For each of the supported 32-bit processors available with Altium Designer, the physical interface to the outside world is always 32 bits wide. Since the addressing has a byte-level resolution, this means that up to four "packets" of data (bytes) can be loaded or stored during a single memory access. To accommodate this requirement all memory accesses (8-bit, 16-bit and 32-bit) are handled in a specific way.
Each 32-bit read and write can be considered as a read or write through four "byte-lanes". These byte-lanes are marked as valid by the corresponding bits in the
SEL_O[3..0] signal of the relevant Wishbone interface (External Memory or Peripheral I/O). Each of these bits will be High if the byte data in that lane is valid. This allows a single byte to be written to 32-bit wide memory without needing to use a slower read-modify-write cycle.
The instructions of the processor require that all 32-bit load/store operations be aligned on 4-byte boundaries and all 16-bit load/store operations be aligned on 2-byte boundaries. Byte operations (8-bit) can be to any address.
To complete a byte load or store, the processor will position the byte data in the correct byte-lane and set the
SEL_O signal for that lane High. The memory hardware must then only enable writing on the relevant 8-bits of data from the 32-bit word.
When reading, the processor will put the relevant 8- or 16-bit value into the LSB's of the 32-bit word. What happens with the remaining bits depends on the operation:
- for an unsigned read, the processor will pad-out the remaining 24 or 16 bits respectively with zeroes
- for a byte load/store, the processor will sign-extend from bit 8
- for a half-word load/store, the processor will sign-extend from bit 16.
For memory I/O the process described above happens transparently, because memory devices are always seen by the processor as 32 bits wide. Even when connecting to small 8- or 16-bit physical memories, the interfacing Memory Controller device will, as far as the processor is concerned, make the memory look like it is 32 bits wide.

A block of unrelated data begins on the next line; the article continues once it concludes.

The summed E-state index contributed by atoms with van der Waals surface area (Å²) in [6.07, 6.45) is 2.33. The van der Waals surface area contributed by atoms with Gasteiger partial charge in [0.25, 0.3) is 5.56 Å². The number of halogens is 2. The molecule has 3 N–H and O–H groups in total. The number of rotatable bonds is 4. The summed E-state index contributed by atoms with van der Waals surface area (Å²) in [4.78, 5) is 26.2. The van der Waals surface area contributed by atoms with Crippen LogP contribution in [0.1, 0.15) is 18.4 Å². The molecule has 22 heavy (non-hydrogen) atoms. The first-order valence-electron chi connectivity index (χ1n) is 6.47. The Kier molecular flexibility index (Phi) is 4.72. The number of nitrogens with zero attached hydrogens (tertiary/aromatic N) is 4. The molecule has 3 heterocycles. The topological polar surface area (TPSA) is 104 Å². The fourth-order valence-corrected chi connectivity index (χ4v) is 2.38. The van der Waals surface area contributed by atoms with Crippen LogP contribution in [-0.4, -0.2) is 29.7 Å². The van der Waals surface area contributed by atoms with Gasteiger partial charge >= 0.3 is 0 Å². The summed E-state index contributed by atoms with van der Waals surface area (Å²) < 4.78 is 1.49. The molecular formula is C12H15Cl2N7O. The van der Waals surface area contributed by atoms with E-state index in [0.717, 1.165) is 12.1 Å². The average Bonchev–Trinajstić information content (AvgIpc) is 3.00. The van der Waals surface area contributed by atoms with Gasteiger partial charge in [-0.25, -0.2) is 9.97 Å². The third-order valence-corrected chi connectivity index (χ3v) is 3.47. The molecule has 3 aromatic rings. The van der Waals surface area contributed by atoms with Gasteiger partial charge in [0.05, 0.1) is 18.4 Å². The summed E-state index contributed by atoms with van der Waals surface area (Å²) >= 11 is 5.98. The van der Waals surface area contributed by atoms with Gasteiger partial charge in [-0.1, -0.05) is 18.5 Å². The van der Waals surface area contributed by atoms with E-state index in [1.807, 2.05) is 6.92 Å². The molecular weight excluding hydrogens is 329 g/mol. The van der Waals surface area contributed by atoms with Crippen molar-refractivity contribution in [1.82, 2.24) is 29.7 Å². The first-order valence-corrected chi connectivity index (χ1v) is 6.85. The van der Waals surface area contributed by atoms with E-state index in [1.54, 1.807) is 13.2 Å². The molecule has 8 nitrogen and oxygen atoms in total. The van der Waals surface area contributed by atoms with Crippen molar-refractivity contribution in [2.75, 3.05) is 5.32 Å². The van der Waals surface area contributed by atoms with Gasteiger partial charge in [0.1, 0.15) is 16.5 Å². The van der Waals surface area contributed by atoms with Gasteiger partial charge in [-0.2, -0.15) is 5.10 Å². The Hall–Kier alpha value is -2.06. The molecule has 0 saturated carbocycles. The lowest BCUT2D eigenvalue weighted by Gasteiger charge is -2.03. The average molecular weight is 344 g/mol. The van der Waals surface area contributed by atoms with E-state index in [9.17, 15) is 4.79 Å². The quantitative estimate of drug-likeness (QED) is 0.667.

For peripheral devices, the process is not so simple. 32-bit wide peripheral devices behave like memory devices, although they may or may not support individual byte-lanes. These devices should therefore be accessed using the 32-bit LW and SW instructions. For C-code, this means declaring the interface to the device as 32 bits wide, for example:
#define Port32 ((volatile unsigned int) Port32_Address)
This will result in the software using LW and SW instructions to access the device.
If the 32-bit peripheral does support byte-lanes (i.e. it has a
SEL_I[3..0] input), then smaller accesses can be performed using the 8-bit LBU and SB or 16-bit LHU and SH instructions.
For smaller devices, there needs to be translation of the 8- or 16-bit values into the relevant byte-lanes in the processor. This is automatically handled by the Interconnect device if it is used to access slave peripheral I/O devices. There is, however, some hardware penalty for this since it requires an extra 4:1 8-bit multiplexer for 8-bit devices or a 2:1 16-bit multiplexer for 16-bit devices.
16-bit peripheral devices should be accessed using the 16-bit LHU and SH instructions. For C-code, this means declaring the interface to the device as 16 bits wide, for example:
#define Port16 ((volatile unsigned short) Port16_Address)
This will result in the software using LHU and SH instructions to access the device.
8-bit peripheral devices should be accessed using the 8-bit LBU and SB instructions. For C-code, this means declaring the interface to the device as 8 bits wide, for example:
#define Port8 ((volatile unsigned char) Port8_Address)
This will result in the software using LBU and SB instructions to access the device.
There are some trade-offs that may need to be considered when deciding whether to use 8-, 16- or 32-bit wide devices. It may require significantly less hardware to implement a single 32-bit wide I/O port than it would to implement four separate 8-bit ports. If however, the natural format of the data packets is 8-bits and hardware size is not a constraint, then it may be better to use 8-bit ports since there will be no need to use software to break up a 32-bit value into smaller components.
If you are only accessing 8-bits at any one time, then software may also execute faster when using 8-bit wide peripherals, since there is need for extra instructions to extract the 8-bit values from the 32-bit values.